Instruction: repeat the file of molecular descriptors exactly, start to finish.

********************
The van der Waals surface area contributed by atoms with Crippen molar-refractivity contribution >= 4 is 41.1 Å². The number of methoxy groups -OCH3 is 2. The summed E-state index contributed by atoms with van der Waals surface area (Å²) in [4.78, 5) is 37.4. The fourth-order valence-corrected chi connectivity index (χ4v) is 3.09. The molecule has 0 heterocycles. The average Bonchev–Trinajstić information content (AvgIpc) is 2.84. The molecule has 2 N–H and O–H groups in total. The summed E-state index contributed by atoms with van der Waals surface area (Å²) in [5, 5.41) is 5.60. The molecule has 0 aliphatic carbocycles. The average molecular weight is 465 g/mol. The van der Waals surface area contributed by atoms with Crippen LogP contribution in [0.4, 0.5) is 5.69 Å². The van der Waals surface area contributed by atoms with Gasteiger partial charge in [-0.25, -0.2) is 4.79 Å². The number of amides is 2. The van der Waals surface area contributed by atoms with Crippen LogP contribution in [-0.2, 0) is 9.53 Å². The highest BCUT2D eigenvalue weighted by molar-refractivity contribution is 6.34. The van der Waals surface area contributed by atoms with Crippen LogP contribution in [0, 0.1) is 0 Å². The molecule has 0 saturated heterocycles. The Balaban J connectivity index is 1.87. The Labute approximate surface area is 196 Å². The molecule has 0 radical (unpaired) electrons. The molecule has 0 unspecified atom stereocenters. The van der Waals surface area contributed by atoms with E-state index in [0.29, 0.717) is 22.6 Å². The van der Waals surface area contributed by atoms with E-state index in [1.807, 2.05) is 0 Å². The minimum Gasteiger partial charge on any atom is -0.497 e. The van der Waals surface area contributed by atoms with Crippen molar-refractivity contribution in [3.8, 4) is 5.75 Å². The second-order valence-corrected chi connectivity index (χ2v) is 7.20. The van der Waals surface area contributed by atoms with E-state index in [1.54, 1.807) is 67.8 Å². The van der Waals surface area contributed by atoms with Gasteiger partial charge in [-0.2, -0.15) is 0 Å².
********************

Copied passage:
The van der Waals surface area contributed by atoms with Crippen molar-refractivity contribution >= 4 is 41.1 Å². The number of methoxy groups -OCH3 is 2. The summed E-state index contributed by atoms with van der Waals surface area (Å²) in [4.78, 5) is 37.4. The fourth-order valence-corrected chi connectivity index (χ4v) is 3.09. The molecule has 0 heterocycles. The average Bonchev–Trinajstić information content (AvgIpc) is 2.84. The molecule has 2 N–H and O–H groups in total. The summed E-state index contributed by atoms with van der Waals surface area (Å²) in [5, 5.41) is 5.60. The molecule has 0 aliphatic carbocycles. The average molecular weight is 465 g/mol. The van der Waals surface area contributed by atoms with Crippen LogP contribution in [0.4, 0.5) is 5.69 Å². The van der Waals surface area contributed by atoms with Gasteiger partial charge in [-0.25, -0.2) is 4.79 Å². The number of amides is 2. The van der Waals surface area contributed by atoms with Crippen LogP contribution in [-0.2, 0) is 9.53 Å². The highest BCUT2D eigenvalue weighted by molar-refractivity contribution is 6.34. The van der Waals surface area contributed by atoms with Crippen LogP contribution in [0, 0.1) is 0 Å². The molecule has 0 saturated heterocycles. The Balaban J connectivity index is 1.87. The Labute approximate surface area is 196 Å². The molecule has 0 radical (unpaired) electrons. The molecule has 0 unspecified atom stereocenters. The van der Waals surface area contributed by atoms with E-state index in [0.29, 0.717) is 22.6 Å². The van der Waals surface area contributed by atoms with E-state index in [1.807, 2.05) is 0 Å². The minimum Gasteiger partial charge on any atom is -0.497 e. The van der Waals surface area contributed by atoms with Crippen molar-refractivity contribution in [3.8, 4) is 5.75 Å². The second-order valence-corrected chi connectivity index (χ2v) is 7.20. The van der Waals surface area contributed by atoms with E-state index in [1.54, 1.807) is 67.8 Å². The van der Waals surface area contributed by atoms with Gasteiger partial charge in [-0.2, -0.15) is 0 Å².